Boston Celtics

Boston Celtics: Short-Term and Long-Term Consequences of Letting Paul Pierce Go

BOSTON - JUNE 17:  Paul Pierce #34 and Kevin Garnett #5 of the Boston Celtics hug their head coach Doc Rivers as Kobe Bryant #24 of the Los Angeles Lakers walks by in Game Six of the 2008 NBA Finals on June 17, 2008 at TD Banknorth Garden in Boston, Massachusetts. NOTE TO USER: User expressly acknowledges and agrees that, by downloading and/or using this Photograph, user is consenting to the terms and conditions of the Getty Images License Agreement.  (Photo by Elsa/Getty Images)
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Andrew BromstedtContributor IIJune 11, 2013

The 2013-14 Boston Celtics could be one of two teams: one consisting of a blown up roster looking to rebuild around young talent, or one consisting of the players and head coach that Celtics fans have grown to love over the past six years. While the fates of Paul Pierce, Kevin Garnett and Doc Rivers are yet to be determined, one thing is for sure: the identity of the franchise will never the the same if all three aren't regulars at the TD Garden come October. 

 

Short Term

The 2013 NBA Finals currently features two polarizing teams: one that has built itself up on a foundation of integrity under a trusted head coach and one that has signed its way to three finals appearances in just as many tries.

Danny Ainge now has to decide whether he wants to earn it the old fashioned way—like the Spurs—by hanging onto his core playmakers, or kick one of the franchise's most beloved players in its long history to the curb and turn the team into a poor man's Miami Heat

If the latter occurs, the Celtics' front office will be making one of its biggest mistakes in team history. The last time the Celtics blew the team up, they brought in Kevin Garnett and Ray Allen to play with a proven franchise player in Paul Pierce. This time around, they would be bringing in players with far less star-power to play with unproven playoff contenders Rajon Rondo and Jeff Green. 

While Rondo is undoubtedly a difference maker come playoff time, his unpredictability is a liability. One night he's putting up 44 points against the Heat, another he's getting suspended for bumping into an official. Jeff Green has yet to win a playoff series as a starter, so there's that.

Nevertheless, it's already quite clear that these are the two players the Celtics will depend on come playoff time next season. If they don't show up, the Celtics will get bounced in the first round. That's a given. If they do show up, Boston could make a title run.

Everything that's happening now with Pierce has to do with the guys that will be there to support Green and Rondo. If Pierce goes, smart money says Doc and KG go with him. That's decades' worth of experience out the window, along with one of the league's best coaches, the team's defensive anchor and one of the best shooters in franchise history.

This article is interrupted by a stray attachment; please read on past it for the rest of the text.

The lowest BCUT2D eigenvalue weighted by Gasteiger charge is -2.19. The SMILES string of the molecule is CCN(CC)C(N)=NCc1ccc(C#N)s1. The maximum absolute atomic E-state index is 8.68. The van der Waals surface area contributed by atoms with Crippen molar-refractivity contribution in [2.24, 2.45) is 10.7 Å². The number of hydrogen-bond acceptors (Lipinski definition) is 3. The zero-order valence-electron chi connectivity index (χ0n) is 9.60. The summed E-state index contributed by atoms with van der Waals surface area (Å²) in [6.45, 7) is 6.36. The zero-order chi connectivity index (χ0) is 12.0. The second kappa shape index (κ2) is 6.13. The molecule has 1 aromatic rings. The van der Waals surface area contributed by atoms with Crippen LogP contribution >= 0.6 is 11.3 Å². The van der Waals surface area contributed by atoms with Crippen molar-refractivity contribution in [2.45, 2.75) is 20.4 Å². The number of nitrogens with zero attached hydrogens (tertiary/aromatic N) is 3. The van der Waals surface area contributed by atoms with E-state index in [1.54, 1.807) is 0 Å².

The Celtics won't be signing LeBron in lieu of their veterans, they'll be signing guys that are pretty good in the regular season—irrelevant in the playoffs. Pierce and KG, while old, are far more reliable options.

Just because it didn't work this year doesn't mean it won't work next year, especially if Rondo and Sullinger come back healthy and Ainge finds a role-playing big man that can help KG on the boards.

 

 

Long Term

The Boston Celtics have the most championships in the history of the NBA. Their legacy defines them just as much as their performance year in and year out. 

There are certain comments to be made on behalf of loyal players—guys that choose to stay with their franchise through the good and the bad, like Tim Duncan, Dirk Nowitzki, and of course, Paul Pierce—guys that put the city before winning percentage on their list of priorities. 

Furthermore, there are certain comments to be made on players that leave their franchise for the sole purpose of winning. I'm talking about Ray Allen, LeBron James, and Dwight Howard—guys that will take a surefire title shot at the expense of the teams and cities they leave behind when the going gets tough.

A lot of these comments revolve around the word "integrity." Paul Pierce has played with the Celtics for fifteen seasons. Only one of those seasons provided an ending that left him satisfied. And yet, if it were up to him, he would retire a Celtic.

That's integrity.

The question is: will the franchise reciprocate a career's-worth of selflessness by allowing him to stay? If so, and Pierce stays in a Celtic uniform next season, then the team's legacy will remain untainted in the eyes of the city, and it's front office integrity will be up there with the league's best.

If not, I don't know what to tell you.

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